After a pair of buckets for the Tigers opened the second half, freshman forward AJ Griffin made his third triple of the game to put a stop to what looked like a developing Clemson run. A little later, junior Wendell Moore Jr. drove inside for a quick pass to Williams who slammed the ball in, but despite its best efforts, the one thing Duke couldn’t escape was the whistle. Just under three minutes into the half, the Blue Devils had already amassed three team fouls, which had resulted in four free-throw points for the home team.
That seemed to be the theme of the early second half, though. Despite quite a few real-time minutes passing, only a couple had fallen off the game clock, as the teams traded fouls and trips to the charity stripe, with 10 collective free throws shot in the first 10 of the half alone.
Out of the chaos of scoring runs and multitudinous fouls, Williams emerged as a confident and consistent force for Duke. Going a blistering 8-of-8 from the field—including two easy makes from midrange, something not all too common for the big man—Williams defined how the Blue Devils played the game. They scored 41% of their points in the paint and outrebounded Clemson 42-33, catalyzed by the Norfolk, Va., native. And for Duke, driving into the paint and handing the ball off to Williams for a dunk was almost a cheat code scoring play.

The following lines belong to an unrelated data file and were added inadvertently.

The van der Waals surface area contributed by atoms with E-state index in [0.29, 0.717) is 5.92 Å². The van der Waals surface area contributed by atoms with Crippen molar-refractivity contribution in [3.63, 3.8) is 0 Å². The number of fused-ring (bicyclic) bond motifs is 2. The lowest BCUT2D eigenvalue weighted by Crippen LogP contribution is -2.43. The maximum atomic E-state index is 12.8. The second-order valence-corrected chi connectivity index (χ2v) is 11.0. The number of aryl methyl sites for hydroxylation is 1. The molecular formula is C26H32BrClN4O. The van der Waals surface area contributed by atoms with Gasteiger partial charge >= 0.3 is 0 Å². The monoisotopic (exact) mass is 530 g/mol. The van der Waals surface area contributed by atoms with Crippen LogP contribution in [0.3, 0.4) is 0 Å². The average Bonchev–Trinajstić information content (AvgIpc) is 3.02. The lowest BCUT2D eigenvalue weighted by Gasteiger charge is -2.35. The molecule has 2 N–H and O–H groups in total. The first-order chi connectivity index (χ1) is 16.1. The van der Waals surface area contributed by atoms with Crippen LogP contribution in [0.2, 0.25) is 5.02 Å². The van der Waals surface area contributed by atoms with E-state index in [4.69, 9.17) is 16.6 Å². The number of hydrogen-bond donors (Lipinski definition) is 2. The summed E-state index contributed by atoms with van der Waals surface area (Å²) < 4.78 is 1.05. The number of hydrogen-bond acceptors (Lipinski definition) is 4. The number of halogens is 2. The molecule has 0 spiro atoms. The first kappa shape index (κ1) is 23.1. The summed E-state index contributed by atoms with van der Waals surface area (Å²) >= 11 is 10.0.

"I'm proud of Mark, because you're all over the court covering [PJ Hall] and you were able to finish,” Krzyzewski said, adding on about Williams’ ability to score on inside passes, “I saw [Clemson football head coach Dabo Swinney] right after the game, and he said [Williams] might be a good wide receiver…He made really good catches.”
The opening was back and forth, as freshman Paolo Banchero sank an open midrange shot only for it to be answered with a dunk from the Tigers’ PJ Hall. A Williams jumper and a pair of Al-Amir Dawes free throws and the game was tied at four. However, center Theo John, who entered just over three minutes into the game, got a putback layup on his own shot and Griffin sank his first three of the night to put Duke up by five.